The art of the deal includes many refusals. President Trump nixed Senator Lindsay Graham’s suggestion to reopen the government temporarily while negotiations over border wall funding continue. Trump also rejected, at least for now, his own idea to build the wall by declaring a national emergency. Meanwhile, The Washington Post reports that an ad hoc bipartisan group of senators is looking for a way to end the crisis. Today is the 25th day of the partial government shutdown.
Can Trump make Treasury employees work without paying them? Today, a federal district court will hear a union’s request for a temporary restraining order to block the administration from calling back workers. The National Treasury Employees Union argues that federal employees can’t be required to work without pay unless there is "imminent threat to human life or property." It is one of at least two lawsuits by federal workers.
Left even further behind in the shutdown: Low-income households. TPC’s Elaine Maag explains that the partial shutdown could pose a severe hardship for low-income households. Those families may lose support from Supplemental Nutrition Assistance (food stamps) and housing subsidies, as well delays in receiving Earned Income Tax Credits and Child Tax Credits.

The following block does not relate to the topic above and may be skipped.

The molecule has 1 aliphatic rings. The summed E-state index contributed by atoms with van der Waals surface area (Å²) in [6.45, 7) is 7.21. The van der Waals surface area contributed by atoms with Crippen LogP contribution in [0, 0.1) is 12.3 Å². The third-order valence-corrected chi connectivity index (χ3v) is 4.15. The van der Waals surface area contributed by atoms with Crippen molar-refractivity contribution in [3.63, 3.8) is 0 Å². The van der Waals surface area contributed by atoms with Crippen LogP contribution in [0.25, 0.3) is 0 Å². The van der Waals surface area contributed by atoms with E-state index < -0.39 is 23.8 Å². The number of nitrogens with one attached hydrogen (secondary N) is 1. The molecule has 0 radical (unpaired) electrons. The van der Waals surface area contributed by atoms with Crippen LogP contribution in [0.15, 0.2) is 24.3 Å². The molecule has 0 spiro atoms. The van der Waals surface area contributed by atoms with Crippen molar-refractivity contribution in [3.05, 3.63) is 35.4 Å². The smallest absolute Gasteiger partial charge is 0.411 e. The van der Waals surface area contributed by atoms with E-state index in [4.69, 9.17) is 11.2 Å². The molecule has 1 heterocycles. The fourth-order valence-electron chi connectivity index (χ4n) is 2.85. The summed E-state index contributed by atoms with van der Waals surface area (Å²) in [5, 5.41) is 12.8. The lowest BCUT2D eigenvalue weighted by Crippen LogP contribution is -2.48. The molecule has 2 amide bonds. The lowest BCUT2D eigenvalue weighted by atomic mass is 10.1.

Boston officials suggest new taxes on high-end real estate deals. The revenues from a tax of up to 6 percent on property sales over $2 million and a “flipping” tax of up to 25 percent on some properties that are sold twice within two years would fund affordable housing. The proposal would need to be approved by the city council, the mayor, and the state legislature, and is sure to face stiff opposition from real estate developers.
Germany’s ruling party may push tax cuts to forestall an economic slowdown. The new chair of Chancellor Angela Merkel’s party, the Christian Democrats, thinks Germany should ease the tax burden on companies to hedge against a future economic downturn. The tax cut may also be a response to US corporate rate cuts. Germany’s federal budget surplus grew to more than 11 billion euros ($12.6 billion) last year.
Will the European Union grant more tax-setting authority from member states? Bloomberg reports that the European Commission may move ahead today with plan to allow a majority of national leaders in the European Council to approve certain tax changes. Because tax harmonization now requires unanimous agreement, it has proven almost impossible for the EU to combat tax avoidance.
Indonesia puts tax moves on e-commerce retailers. The nation’s finance ministry announced yesterday that it will implement new rules that require e-commerce sellers to share data with authorities and pay taxes. Indonesians spent $8 billion online last year and the government predicts sales may rise to $65 billion by 2022.
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